WeChat users will not face civil or criminal penalties if the United States bans the Chinese chat app, the Justice Department said on Wednesday.
In August, President Donald Trump unveiled a proposal to ban US transactions with Tencent, owner of the popular Chinese app. The Americans call WeChat and TikTok “significant threats” to national security. America has been making efforts to clean untrusted Chinese apps from American digital networks for some time now.
Secretary of Commerce Wilbur Ross will publish regulations before Sunday clarifying which WeChat transactions will be banned.
WeChat users have filed a motion in the U.S. District Court in San Francisco to thwart Trump’s measures. They want WeChat to remain accessible to US individuals and companies. A hearing on this case will take place on Thursday.
The Justice Department responded on Wednesday that Ross does not intend to target individuals or groups using WeChat to transfer personal or business information, saying they should not fear criminal or civil penalties.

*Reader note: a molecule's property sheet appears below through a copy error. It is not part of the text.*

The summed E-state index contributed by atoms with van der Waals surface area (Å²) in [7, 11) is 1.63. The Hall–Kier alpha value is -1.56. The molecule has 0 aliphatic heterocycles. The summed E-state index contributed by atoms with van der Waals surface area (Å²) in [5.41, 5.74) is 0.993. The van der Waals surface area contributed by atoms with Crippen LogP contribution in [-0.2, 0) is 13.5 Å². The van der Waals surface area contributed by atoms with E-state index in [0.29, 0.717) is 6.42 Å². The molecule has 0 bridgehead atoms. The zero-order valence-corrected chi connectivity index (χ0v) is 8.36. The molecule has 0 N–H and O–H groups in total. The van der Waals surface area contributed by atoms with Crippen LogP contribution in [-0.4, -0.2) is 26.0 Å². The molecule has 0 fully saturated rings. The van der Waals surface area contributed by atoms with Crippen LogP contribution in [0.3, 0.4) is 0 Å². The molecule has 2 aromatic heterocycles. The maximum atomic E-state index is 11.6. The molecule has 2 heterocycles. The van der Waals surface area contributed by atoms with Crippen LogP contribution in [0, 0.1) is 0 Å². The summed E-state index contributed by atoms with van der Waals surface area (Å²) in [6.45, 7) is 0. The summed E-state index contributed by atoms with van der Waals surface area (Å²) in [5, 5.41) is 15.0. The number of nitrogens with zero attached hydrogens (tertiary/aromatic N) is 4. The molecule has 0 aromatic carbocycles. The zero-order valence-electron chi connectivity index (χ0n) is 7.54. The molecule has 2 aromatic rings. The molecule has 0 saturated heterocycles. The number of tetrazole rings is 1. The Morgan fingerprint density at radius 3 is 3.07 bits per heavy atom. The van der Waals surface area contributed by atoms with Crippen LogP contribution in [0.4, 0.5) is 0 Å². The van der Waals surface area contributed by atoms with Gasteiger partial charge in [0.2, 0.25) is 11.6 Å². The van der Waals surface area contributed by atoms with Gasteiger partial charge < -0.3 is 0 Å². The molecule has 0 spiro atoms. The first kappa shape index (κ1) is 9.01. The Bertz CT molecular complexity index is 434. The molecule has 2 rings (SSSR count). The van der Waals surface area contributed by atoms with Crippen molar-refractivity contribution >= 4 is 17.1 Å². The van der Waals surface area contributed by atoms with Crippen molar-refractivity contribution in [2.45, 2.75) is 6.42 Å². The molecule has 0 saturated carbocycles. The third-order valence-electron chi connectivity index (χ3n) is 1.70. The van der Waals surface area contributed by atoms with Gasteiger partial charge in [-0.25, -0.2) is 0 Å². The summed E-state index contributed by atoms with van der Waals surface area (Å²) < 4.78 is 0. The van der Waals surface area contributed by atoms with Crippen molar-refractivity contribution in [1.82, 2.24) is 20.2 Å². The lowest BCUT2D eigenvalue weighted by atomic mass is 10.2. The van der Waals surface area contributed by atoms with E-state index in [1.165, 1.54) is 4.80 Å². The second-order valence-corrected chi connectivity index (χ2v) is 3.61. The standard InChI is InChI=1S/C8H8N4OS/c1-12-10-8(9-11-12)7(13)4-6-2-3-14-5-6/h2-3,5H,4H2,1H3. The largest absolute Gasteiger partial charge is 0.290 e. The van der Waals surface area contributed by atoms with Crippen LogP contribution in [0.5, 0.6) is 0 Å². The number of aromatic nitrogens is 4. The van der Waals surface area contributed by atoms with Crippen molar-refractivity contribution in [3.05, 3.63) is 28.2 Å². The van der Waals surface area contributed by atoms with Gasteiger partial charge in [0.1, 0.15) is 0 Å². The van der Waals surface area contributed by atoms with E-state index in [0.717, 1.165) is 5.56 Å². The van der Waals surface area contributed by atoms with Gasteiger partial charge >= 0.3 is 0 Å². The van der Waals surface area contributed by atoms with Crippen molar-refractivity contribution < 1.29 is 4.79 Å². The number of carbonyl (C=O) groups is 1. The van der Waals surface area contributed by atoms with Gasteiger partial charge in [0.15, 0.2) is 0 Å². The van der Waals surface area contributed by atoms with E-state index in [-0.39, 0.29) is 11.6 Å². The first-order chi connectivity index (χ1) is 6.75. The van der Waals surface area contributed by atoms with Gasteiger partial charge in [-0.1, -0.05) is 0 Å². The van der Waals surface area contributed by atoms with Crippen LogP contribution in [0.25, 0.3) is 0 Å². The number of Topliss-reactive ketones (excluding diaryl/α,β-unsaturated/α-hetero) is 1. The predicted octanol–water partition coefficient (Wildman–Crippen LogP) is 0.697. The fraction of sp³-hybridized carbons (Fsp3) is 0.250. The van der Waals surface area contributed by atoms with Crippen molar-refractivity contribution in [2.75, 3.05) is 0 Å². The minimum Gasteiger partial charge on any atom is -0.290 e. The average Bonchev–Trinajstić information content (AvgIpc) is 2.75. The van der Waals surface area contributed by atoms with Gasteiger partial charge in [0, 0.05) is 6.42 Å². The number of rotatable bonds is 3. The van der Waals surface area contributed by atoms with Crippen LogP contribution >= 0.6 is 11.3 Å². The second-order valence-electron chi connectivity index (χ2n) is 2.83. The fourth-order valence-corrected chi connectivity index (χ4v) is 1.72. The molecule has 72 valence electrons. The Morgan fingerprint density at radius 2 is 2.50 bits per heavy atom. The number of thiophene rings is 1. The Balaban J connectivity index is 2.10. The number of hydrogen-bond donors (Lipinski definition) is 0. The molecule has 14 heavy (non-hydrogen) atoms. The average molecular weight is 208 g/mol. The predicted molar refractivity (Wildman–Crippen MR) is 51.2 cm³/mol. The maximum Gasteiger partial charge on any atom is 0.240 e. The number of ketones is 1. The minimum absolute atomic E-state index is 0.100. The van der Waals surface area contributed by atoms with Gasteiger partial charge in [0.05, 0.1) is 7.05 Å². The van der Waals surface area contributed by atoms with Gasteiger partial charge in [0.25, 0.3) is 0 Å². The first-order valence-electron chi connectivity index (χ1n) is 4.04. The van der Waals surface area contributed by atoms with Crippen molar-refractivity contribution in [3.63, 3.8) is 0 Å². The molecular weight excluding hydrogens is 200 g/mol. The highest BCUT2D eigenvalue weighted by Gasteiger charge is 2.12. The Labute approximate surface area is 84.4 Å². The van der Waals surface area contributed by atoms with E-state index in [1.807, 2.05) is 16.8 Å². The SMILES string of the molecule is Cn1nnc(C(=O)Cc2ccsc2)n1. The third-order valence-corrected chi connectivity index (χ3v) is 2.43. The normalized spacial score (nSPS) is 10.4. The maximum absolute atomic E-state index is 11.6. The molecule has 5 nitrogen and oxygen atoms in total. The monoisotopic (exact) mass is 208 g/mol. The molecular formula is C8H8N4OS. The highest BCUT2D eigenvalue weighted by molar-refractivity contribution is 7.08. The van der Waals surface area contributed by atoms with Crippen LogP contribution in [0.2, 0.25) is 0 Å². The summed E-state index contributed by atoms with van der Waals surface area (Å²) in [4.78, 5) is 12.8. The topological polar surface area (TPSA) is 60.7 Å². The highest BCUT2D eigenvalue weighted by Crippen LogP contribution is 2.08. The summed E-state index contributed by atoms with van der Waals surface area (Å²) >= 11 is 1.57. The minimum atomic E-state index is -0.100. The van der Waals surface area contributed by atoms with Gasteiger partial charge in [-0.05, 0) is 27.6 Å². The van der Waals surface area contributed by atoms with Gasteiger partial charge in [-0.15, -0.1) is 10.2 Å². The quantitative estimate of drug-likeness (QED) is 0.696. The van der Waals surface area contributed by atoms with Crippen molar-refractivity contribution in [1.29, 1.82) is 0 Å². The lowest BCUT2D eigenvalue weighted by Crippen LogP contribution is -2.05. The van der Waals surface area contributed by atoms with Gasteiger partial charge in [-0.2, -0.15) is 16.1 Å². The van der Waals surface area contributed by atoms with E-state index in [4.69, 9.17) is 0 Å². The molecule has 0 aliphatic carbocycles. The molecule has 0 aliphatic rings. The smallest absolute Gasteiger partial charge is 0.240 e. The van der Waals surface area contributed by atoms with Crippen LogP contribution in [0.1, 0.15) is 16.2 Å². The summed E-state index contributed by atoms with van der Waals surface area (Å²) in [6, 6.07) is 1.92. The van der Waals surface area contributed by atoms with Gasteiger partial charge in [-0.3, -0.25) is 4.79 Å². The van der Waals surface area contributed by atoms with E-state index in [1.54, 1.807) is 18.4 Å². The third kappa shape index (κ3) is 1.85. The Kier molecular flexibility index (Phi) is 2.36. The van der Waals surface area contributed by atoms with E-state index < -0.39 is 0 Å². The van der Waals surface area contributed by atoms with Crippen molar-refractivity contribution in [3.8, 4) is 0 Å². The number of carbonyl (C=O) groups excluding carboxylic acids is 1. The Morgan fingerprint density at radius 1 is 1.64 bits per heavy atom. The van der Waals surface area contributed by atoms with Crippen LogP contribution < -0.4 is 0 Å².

It was admitted, however, that the use of the app could be directly or indirectly impeded by the measures.
The WeChat users who took the case said the injunction could potentially prevent millions of WeChat users in the United States from contacting other Chinese speakers.
WeChat has been downloaded 19 million times in the United States, according to analysts at Sensor Tower, but in China the app is used by hundreds of millions of people.
Trump’s order states that WeChat “automatically stores vast amounts of information from its users,” threatening “the Chinese Communist Party with access to Americans’ personal information.”